After the movie we had ice cream. I got something that had booze in it, thereby combining the artery-clogging properties of ice cream with the liver-destroying properties of alcohol. Mmmmmmm.
We came home for a nightcap. Delirium Tremens (Huyghe; 9%) had a nice estery, somewhat sweet, slightly tart aroma and flavor. We threw in a Saison Dupont for good measure. Artevelde Grand Cru (Huyghe; 7.3%) had a good caramelly, fruity, alcoholic aroma; and a fairly good, somewhat malty, slightly roasty, slightly tart flavor. Trappistes Rochefort 10 (Abbaye St-Remy; 11.3%) was a dark beer with a good malty, sweet aroma; and a malty, caramelly flavor that was pretty good but not estery enough for me. Postel Tripel (Affligem; 8.5%) had a good somewhat estery, somewhat sweet aroma; a big head; and a pretty good estery, somewhat sweet flavor. Val-Dieu Triple (Abbaye du Val-Dieu; 9%) had a fairly good estery, earthy aroma; a pretty good earthy, estery, somewhat alcoholic flavor; and fairly light body. That was enough to send us happily to sleep at midnight.
Wednesday June 9th. Still great weather. Marty and I did a 5K volksmarch with his daughters’ school. It was sunny and fairly hot but not humid. Then we lifted weights, and I was feeling sore. Middle age is like underwear – it creeps up on you. We went back to the house and took a bike ride. Despite being tired I enjoyed sweating in the heat as we rode by pretty fields and forests. After the ride we replenished our fluids. St. Bernardus Pater 6 (Sint-Bernardus; 6.7%) had a pretty good malty, sweet, slightly caramelly flavor and aroma. Cervoise (Brasserie Lancelot; 6%), a French beer, had a pretty good clean aroma and flavor. Then we went to an award ceremony for the kids at the school, because we’re such upright citizens (except when we’re passed out).
Back at the house I packed my thrift store suitcase with Belgian beer wrapped in bubble wrap. I was able to fit considerably more beer in this one than in the one that bit the dust. Then I took a much-needed shower and nap.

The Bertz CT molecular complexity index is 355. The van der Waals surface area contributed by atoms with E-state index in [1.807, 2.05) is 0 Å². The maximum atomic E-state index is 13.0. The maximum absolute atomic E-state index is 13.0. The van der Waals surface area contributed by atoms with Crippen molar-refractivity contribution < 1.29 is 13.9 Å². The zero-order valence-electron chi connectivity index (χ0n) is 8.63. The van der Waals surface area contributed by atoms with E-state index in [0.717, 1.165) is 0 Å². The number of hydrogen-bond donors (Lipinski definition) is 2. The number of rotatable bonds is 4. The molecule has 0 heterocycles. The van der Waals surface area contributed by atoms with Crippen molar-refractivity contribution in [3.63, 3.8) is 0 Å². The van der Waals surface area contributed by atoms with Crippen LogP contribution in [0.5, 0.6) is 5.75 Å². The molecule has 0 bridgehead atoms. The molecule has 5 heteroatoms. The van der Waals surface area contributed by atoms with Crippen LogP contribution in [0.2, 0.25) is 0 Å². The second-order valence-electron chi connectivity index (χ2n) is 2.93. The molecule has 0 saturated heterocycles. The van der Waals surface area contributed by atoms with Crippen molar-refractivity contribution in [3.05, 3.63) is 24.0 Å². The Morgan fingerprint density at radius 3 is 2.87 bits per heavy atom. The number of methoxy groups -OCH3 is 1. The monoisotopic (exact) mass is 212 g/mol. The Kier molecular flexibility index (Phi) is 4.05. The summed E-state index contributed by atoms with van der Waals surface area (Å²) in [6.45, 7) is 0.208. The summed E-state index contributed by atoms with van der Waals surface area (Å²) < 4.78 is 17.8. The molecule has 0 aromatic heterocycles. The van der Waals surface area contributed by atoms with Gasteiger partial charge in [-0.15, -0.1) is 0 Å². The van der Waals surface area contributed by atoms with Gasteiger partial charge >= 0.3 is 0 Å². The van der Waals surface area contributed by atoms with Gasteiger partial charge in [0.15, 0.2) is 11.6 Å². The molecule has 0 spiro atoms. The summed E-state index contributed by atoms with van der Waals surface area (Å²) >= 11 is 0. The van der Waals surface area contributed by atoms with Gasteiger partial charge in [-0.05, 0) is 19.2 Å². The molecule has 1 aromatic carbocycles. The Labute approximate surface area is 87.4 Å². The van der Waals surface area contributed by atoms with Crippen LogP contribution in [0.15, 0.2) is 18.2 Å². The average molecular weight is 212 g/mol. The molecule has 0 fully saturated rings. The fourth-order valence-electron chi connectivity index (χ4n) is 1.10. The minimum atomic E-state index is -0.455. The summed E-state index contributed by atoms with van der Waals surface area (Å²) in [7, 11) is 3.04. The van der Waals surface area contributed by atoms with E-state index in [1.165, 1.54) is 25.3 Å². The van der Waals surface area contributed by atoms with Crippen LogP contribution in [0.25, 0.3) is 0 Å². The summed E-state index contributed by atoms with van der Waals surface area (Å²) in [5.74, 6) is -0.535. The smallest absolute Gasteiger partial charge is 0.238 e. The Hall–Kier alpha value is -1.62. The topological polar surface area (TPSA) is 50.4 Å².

That night we went to visit Marty and Michelle’s friends Tom and Marga for dinner. They weren’t home when we got there, so we burgled our way in, put our beer in the fridge, and drank on the patio. We started with a French beer so that things could only improve. Bonnets Rouges (Brasserie Lancelot; 5.5%) had a good plummy, fruity aroma; but the fruity, slightly tart flavor was marginal. Saison de Mai (Saint Monon; 8.3%) didn’t have much aroma but it had a nice nutty, somewhat estery flavor and nice body. Affligem Tripel (Affligem; 8.5%) had a slight aroma and a good smooth flavor. A good crossover beer (i.e., a craft brew that can help convert swill drinkers to good stuff because it doesn’t hit them with too much flavor). Eventually our hosts showed up, and we had a great outdoor dinner with excellent food, fabulous weather, and stimulating conversation. And let’s not forget the beer, which flowed like a river of ... of ... beer. Ename Tripel (Roman; 8.5%) had a good sweet aroma and flavor. St. Maurice (Brasserie de Bouillon; 6.5%) wasn’t very flavorful. Quintine (Ellezelloise; 8.5%) had a good estery aroma and a good estery, somewhat sweet flavor. Souvenirs du Terroir Tripel (De Landtsheer; 9%) had a nice estery aroma and a nice estery, somewhat alcoholic flavor. It edged out Saison de Mai for best beer of the evening. Cuvée Ermesinde (Saint Monon; 8%) had a pretty good estery, somewhat sweet aroma and flavor.